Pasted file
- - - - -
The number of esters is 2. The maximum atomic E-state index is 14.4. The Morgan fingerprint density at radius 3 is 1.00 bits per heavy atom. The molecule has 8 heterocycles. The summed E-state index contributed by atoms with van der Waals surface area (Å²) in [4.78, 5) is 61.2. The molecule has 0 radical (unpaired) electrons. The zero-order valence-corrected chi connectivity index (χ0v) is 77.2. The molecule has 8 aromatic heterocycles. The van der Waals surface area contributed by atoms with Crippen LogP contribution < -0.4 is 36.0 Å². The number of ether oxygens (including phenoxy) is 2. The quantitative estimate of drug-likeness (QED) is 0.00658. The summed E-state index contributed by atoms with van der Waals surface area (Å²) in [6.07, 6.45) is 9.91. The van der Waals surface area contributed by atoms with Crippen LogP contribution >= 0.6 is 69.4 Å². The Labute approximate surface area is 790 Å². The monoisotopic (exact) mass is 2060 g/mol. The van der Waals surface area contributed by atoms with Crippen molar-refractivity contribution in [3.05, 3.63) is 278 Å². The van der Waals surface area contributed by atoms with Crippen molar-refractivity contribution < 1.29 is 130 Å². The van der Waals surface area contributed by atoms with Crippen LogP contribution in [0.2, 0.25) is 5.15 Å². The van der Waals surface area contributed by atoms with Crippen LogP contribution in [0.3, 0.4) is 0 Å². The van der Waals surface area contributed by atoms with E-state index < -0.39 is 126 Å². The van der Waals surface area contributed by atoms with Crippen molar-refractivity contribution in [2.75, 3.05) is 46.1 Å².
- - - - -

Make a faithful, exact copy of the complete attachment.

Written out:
The number of esters is 2. The maximum atomic E-state index is 14.4. The Morgan fingerprint density at radius 3 is 1.00 bits per heavy atom. The molecule has 8 heterocycles. The summed E-state index contributed by atoms with van der Waals surface area (Å²) in [4.78, 5) is 61.2. The molecule has 0 radical (unpaired) electrons. The zero-order valence-corrected chi connectivity index (χ0v) is 77.2. The molecule has 8 aromatic heterocycles. The van der Waals surface area contributed by atoms with Crippen LogP contribution < -0.4 is 36.0 Å². The number of ether oxygens (including phenoxy) is 2. The quantitative estimate of drug-likeness (QED) is 0.00658. The summed E-state index contributed by atoms with van der Waals surface area (Å²) in [6.07, 6.45) is 9.91. The van der Waals surface area contributed by atoms with Crippen LogP contribution >= 0.6 is 69.4 Å². The Labute approximate surface area is 790 Å². The monoisotopic (exact) mass is 2060 g/mol. The van der Waals surface area contributed by atoms with Crippen molar-refractivity contribution in [3.05, 3.63) is 278 Å². The van der Waals surface area contributed by atoms with Crippen molar-refractivity contribution < 1.29 is 130 Å². The van der Waals surface area contributed by atoms with Crippen LogP contribution in [0.2, 0.25) is 5.15 Å². The van der Waals surface area contributed by atoms with Crippen LogP contribution in [0.3, 0.4) is 0 Å². The van der Waals surface area contributed by atoms with E-state index < -0.39 is 126 Å². The van der Waals surface area contributed by atoms with Crippen molar-refractivity contribution in [2.75, 3.05) is 46.1 Å².